Study of Kasraie and Zadeh showed relationships between hospital job stress, job satisfaction, QWL, and citizenship behavior.[16]

Musa and Hamid examined the relationships between QWL subscales including job satisfaction or CS, CF or secondary traumatic stress, BO, and distress. In this study, three instruments were used to measure the target relations and they concluded that there is a need to create a positive work climate through equipping aid workers with adequate training, psychological support services, and cultural orientation to decrease the psychological suffering of aid workers.[15] In a study by Khaghanizadeh et al., nurses were selected via probable multistage sampling. They explained that the nurses with high QWL tended to have lower job stress.[24]


  Conclusion Top


Taking into consideration, all the results obtained in our study, we have found that the subdomains of general health have a significant negative correlation with compassion satisfaction and there is a significant positive correlation between burnout and secondary traumatic stress. Therefore, authorities in the health care system should develop strategies and intervention programs toward improving the these attributes, which will lead to improving the quality of staff's working life, increasing the quality of patient care, and saving health-care organizations..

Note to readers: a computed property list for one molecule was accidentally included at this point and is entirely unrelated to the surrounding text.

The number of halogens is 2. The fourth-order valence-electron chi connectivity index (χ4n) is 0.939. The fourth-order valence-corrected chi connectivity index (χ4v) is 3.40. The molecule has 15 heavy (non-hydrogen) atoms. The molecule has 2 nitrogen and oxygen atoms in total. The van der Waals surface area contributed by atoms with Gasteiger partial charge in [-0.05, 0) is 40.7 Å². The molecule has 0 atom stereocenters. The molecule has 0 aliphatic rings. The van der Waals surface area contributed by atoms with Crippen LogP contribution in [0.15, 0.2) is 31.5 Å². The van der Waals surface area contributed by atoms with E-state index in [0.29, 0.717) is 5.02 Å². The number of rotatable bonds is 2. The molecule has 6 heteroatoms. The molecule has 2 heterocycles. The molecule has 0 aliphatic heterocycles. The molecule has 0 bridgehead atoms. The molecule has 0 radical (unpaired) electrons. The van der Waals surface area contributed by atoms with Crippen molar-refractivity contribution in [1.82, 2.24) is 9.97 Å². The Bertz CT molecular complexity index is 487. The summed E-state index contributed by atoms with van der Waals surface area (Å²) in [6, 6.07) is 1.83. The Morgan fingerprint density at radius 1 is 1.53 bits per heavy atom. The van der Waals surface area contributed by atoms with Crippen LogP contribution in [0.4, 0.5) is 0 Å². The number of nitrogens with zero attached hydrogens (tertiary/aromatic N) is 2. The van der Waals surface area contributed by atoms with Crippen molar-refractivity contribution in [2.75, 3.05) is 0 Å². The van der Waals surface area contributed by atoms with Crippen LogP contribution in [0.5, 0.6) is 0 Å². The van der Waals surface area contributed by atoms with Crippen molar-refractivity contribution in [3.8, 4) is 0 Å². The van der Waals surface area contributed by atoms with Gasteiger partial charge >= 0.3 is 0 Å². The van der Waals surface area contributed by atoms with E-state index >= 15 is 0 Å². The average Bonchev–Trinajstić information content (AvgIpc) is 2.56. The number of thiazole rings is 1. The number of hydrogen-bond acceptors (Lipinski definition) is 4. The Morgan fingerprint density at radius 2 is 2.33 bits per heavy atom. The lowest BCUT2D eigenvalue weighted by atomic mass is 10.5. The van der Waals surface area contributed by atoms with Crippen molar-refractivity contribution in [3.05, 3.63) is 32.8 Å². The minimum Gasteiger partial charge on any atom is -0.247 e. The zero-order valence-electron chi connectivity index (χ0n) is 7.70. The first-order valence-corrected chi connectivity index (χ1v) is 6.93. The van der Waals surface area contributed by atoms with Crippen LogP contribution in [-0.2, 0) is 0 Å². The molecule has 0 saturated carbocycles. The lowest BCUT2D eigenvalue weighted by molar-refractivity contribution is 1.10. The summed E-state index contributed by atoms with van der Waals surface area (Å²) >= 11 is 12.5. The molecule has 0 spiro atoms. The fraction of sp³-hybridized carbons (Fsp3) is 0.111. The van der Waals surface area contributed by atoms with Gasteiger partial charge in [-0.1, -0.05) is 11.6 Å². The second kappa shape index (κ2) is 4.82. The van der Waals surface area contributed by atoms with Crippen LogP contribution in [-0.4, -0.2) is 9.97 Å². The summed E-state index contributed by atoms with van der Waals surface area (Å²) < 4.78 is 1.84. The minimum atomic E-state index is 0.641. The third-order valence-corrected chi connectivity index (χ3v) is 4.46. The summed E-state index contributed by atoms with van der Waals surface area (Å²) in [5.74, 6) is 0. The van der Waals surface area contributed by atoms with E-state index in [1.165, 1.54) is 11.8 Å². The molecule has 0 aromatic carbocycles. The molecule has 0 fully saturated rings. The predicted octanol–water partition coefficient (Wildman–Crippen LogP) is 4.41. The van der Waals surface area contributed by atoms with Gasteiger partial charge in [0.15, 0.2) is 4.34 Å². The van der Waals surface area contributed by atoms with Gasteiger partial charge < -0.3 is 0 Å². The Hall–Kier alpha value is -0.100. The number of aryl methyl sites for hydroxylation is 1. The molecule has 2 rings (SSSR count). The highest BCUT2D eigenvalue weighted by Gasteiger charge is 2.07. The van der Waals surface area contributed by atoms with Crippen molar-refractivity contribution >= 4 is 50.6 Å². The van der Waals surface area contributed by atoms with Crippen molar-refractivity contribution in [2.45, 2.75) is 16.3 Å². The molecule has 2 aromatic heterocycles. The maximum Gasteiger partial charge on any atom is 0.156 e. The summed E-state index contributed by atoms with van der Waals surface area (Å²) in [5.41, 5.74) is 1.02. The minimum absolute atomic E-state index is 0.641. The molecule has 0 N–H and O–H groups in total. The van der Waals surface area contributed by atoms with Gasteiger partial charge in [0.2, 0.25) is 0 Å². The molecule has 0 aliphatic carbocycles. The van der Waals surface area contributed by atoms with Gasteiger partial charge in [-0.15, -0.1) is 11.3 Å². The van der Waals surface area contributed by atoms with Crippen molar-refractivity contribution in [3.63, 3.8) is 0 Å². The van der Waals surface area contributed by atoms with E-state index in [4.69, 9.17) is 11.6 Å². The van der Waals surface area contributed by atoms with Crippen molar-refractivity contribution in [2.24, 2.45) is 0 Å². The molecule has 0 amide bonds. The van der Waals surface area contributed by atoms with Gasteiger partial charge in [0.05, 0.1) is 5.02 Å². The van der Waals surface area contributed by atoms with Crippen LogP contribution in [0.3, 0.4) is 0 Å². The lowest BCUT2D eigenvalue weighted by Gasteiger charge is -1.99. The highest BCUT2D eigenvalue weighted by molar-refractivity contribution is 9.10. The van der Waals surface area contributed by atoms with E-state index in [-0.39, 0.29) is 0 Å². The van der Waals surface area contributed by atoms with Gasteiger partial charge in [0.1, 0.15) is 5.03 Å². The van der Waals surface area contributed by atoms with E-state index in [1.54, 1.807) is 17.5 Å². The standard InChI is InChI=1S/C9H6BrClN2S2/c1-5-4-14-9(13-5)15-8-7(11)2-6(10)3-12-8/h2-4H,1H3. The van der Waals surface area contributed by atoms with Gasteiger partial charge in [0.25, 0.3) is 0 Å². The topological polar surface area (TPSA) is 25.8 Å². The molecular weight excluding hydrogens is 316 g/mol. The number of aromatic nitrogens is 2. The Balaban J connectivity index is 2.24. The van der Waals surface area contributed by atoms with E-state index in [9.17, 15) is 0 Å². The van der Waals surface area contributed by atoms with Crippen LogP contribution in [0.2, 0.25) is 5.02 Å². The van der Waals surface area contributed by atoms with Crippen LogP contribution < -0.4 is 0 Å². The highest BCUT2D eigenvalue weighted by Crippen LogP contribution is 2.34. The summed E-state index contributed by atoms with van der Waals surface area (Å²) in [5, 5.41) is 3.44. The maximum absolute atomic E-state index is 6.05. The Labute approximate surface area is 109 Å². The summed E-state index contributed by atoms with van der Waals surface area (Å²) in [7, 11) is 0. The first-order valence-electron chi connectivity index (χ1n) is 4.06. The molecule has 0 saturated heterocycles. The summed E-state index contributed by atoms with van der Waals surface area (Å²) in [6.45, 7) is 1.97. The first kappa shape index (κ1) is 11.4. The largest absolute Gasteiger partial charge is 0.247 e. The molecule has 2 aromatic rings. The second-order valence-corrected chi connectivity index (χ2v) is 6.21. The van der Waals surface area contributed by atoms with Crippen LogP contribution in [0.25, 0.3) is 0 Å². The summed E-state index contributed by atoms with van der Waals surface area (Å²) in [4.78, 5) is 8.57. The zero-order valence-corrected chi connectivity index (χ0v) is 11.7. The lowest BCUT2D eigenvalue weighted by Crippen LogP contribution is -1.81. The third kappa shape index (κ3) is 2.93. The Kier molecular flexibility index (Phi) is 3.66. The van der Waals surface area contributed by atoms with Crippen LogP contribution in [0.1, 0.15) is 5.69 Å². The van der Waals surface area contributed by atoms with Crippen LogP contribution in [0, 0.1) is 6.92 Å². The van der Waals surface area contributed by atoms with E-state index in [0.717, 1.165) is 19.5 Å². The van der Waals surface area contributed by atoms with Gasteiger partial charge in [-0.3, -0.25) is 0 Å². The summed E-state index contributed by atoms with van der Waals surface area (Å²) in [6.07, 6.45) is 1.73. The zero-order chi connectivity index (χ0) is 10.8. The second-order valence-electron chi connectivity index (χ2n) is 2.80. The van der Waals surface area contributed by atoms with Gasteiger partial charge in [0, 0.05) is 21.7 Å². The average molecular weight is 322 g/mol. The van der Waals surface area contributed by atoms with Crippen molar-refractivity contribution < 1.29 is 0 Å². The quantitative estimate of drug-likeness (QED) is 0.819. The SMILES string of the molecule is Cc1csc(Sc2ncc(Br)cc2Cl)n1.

In addition, the analysis suggested that it may be useful to investigate the effective factors on ProQOL and GHQ dimensions, which will help managers, apply better policies to increase their staff performance.

Limitations

  • The lack of good cooperation of some staff to fill out the questionnaires
  • The study population had been selected from only one hospital
  • Low number of the target population; small sample size. Hence results cannot be generalized to the population. Further research can be conducted on a large sample.


Financial support and sponsorship

Nil.

Conflicts of interest

There are no conflicts of interest.



 
  References Top

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Kasraie SS, Zadeh P. The relationship between quality of work life, job stress, job satisfaction and citizenship behavior in oshnaviyeh hospital's staff. Patient Saf Qual Improv J 2014;1:77-81.  Back to cited text no. 16
    
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    Tables

  [Table 1], [Table 2], [Table 3], [Table 4], [Table 5], [Table 6], [Table 7], [Table 8], [Table 9], [Table 10], [Table 11], [Table 12], [Table 13], [Table 14], [Table 15], [Table 16], [Table 17]